This event probably coincided with an 1888 directive from John Hamilton Morgan, President of the Southern States Mission, advising the Saints of the Kings Mountain Branch to move West. Saints from the South had been gathering in the San Luis Valley of Conejos County, Colorado since 1878. The first town, Manassa, was plotted out on February 21, 1878 by Bro. Jensen, a Danish saint who had been called on a Mission from his home in Sanpete County, Utah to help establish the new settlements in Colorado. Manassa, La Jara, and Sanford are settlements which still exist today. It is assumed that Margaret S. and her 3 children moved to Colorado in 1888 with other Saints from North and South Carolina .
It is here that I found a small clue about Ella’s parentage. Margaret Susan and her 3 children are all listed in a 1909 Member List of the Manassa Ward, San Luis Stake although it is likely that all of them had moved away at least 10 years prior. The website where this was located is either down or has been moved. However, it is still available through the “Wayback Machine” – a service of the Internet Archive. This members list includes important information about each member’s birth date, birthplace, and parentage. It is here that “Eller B. Bunch” is listed with a birth date of 25 November 1875 and that her father’s name is Robert Wood.
Farming in the desert
Probably around 1895 the Bunch family moved south to New Mexico and Arizona Territory. They may have emigrated with Martha (Ella’s older sister) and her husband, Felix Brakefield, or followed shortly thereafter. One of Martha and Felix’s children was born in Graham County, Arizona in 1894, then in 1897 they had a child born in Grant, New Mexico. The family seemed to stay close together as they moved around the territory of the desert Southwest. Graham County, Arizona is just across the border from Grant County, New Mexico. Certainly by 1897 Ella Belle was in Graham County, Arizona.
It is here in Safford that Ella Belle “Bunch” married David Henry Zufelt on 24 July 1897. The 1900 Census lists the young family to the east of Safford in Red Rock, Grant, New Mexico Territory. Red Rock (or “Redrock”) was a small settlement on the Gila River west of Silver City, New Mexico. Ella’s mother, Margaret, is listed with the family in the 1900 census in New Mexico. They seemed to have moved back and forth between New Mexico and Arizona.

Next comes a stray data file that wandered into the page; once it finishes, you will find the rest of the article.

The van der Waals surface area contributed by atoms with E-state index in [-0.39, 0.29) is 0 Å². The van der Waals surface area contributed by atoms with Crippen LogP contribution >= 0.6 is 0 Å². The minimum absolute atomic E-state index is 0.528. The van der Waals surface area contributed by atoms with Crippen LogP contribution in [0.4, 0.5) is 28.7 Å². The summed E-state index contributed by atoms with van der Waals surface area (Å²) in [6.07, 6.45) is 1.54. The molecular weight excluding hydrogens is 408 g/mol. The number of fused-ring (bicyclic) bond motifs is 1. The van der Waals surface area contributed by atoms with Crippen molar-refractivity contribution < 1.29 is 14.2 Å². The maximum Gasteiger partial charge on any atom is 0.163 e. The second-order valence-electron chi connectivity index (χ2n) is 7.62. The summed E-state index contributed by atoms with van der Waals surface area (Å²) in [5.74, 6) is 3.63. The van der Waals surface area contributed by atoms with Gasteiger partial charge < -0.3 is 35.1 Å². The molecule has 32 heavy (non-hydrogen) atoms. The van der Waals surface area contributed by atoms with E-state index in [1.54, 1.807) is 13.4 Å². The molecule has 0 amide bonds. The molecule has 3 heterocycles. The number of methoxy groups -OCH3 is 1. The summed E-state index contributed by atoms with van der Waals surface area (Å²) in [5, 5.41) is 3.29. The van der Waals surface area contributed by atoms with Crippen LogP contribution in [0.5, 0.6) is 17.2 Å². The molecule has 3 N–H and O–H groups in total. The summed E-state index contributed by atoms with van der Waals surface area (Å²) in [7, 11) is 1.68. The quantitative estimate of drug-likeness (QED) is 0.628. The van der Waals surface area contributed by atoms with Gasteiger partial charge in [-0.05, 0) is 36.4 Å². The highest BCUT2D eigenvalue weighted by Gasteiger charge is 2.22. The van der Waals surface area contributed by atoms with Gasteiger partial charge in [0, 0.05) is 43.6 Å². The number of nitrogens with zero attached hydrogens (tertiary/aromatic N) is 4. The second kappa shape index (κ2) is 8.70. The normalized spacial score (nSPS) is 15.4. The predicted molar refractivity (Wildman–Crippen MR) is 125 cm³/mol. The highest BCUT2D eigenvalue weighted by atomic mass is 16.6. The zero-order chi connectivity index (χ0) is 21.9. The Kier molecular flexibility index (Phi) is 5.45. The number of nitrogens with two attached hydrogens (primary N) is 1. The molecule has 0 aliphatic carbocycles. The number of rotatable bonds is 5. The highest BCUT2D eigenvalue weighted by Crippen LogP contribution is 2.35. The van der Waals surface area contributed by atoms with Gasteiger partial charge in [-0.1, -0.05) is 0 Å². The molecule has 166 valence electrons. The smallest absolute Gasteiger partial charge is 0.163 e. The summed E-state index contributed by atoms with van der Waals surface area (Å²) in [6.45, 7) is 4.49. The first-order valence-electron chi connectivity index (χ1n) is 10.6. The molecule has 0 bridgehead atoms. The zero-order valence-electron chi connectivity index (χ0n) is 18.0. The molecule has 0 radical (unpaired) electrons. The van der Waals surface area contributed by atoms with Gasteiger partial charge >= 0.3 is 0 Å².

Although this was mining territory (silver and then primarily copper), census records show the family were farmers and laborers. Their oldest (Samuel M) was born in 1897 in New Mexico. David Henry (born in 1898) was born in Safford, Arizona. Richard (born 1903), Emma (born 1906) and Ruby (born 1911) were born in Duncan, Arizona. Ella’s husband, D. Henry Zufelt was born in Sevier County, Utah in 1871.
I still haven’t completely solved this family history mystery. However, by employing methods of cluster genealogy I was able to track this family from South Carolina to Colorado to New Mexico and Arizona. Church records revealed a clue that Ella’s father could be Robert Wood instead of Franklin Bunch. This is also a great example of where understanding geography is helpful. Seeing these locations on a map makes it easy to see that moving from New Mexico to Arizona to New Mexico was merely a matter of miles and not a great journey.
I intend to do additional research on this line to uncover more information about the elusive Franklin Bunch as well as Robert Wood.
What family history mystery are you working on?